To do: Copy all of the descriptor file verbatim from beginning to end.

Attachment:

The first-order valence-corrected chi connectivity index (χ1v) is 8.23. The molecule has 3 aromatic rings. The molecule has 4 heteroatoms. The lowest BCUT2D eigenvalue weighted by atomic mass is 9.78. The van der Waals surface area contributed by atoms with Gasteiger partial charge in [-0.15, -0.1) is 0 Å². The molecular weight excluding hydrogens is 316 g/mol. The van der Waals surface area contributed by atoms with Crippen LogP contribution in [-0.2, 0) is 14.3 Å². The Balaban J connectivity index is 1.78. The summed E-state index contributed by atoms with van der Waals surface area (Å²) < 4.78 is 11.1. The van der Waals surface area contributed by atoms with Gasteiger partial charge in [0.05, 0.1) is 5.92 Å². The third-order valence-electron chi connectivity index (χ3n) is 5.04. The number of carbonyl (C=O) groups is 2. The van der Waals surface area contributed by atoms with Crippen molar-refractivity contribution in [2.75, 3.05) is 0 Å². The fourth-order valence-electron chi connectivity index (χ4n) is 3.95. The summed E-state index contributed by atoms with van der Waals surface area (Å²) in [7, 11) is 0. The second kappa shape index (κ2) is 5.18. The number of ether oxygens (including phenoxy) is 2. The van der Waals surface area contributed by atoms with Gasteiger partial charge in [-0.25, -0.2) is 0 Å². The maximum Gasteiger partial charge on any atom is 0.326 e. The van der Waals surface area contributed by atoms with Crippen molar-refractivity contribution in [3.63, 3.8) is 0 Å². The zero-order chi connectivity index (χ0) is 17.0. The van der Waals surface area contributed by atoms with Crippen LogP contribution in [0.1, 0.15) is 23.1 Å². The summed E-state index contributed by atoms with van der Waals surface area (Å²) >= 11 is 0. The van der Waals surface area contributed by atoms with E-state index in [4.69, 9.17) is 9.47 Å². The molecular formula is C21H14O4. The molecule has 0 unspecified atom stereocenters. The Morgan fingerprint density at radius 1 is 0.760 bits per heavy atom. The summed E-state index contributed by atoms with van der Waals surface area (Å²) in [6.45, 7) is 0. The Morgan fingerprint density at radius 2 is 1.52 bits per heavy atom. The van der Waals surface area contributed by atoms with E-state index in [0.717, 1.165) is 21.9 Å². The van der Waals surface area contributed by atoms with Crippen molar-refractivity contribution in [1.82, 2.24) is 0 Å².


The first-order valence-corrected chi connectivity index (χ1v) is 8.23. The molecule has 3 aromatic rings. The molecule has 4 heteroatoms. The lowest BCUT2D eigenvalue weighted by atomic mass is 9.78. The van der Waals surface area contributed by atoms with Gasteiger partial charge in [-0.15, -0.1) is 0 Å². The molecular weight excluding hydrogens is 316 g/mol. The van der Waals surface area contributed by atoms with Crippen LogP contribution in [-0.2, 0) is 14.3 Å². The Balaban J connectivity index is 1.78. The summed E-state index contributed by atoms with van der Waals surface area (Å²) < 4.78 is 11.1. The van der Waals surface area contributed by atoms with Gasteiger partial charge in [0.05, 0.1) is 5.92 Å². The third-order valence-electron chi connectivity index (χ3n) is 5.04. The number of carbonyl (C=O) groups is 2. The van der Waals surface area contributed by atoms with Crippen molar-refractivity contribution in [2.75, 3.05) is 0 Å². The fourth-order valence-electron chi connectivity index (χ4n) is 3.95. The summed E-state index contributed by atoms with van der Waals surface area (Å²) in [7, 11) is 0. The second kappa shape index (κ2) is 5.18. The number of ether oxygens (including phenoxy) is 2. The van der Waals surface area contributed by atoms with Gasteiger partial charge in [-0.25, -0.2) is 0 Å². The maximum Gasteiger partial charge on any atom is 0.326 e. The van der Waals surface area contributed by atoms with Crippen molar-refractivity contribution in [3.63, 3.8) is 0 Å². The zero-order chi connectivity index (χ0) is 17.0. The van der Waals surface area contributed by atoms with Crippen LogP contribution in [0.1, 0.15) is 23.1 Å². The summed E-state index contributed by atoms with van der Waals surface area (Å²) >= 11 is 0. The van der Waals surface area contributed by atoms with E-state index in [4.69, 9.17) is 9.47 Å². The molecular formula is C21H14O4. The molecule has 0 unspecified atom stereocenters. The Morgan fingerprint density at radius 1 is 0.760 bits per heavy atom. The summed E-state index contributed by atoms with van der Waals surface area (Å²) in [6.45, 7) is 0. The Morgan fingerprint density at radius 2 is 1.52 bits per heavy atom. The van der Waals surface area contributed by atoms with E-state index in [0.717, 1.165) is 21.9 Å². The van der Waals surface area contributed by atoms with Crippen molar-refractivity contribution in [1.82, 2.24) is 0 Å².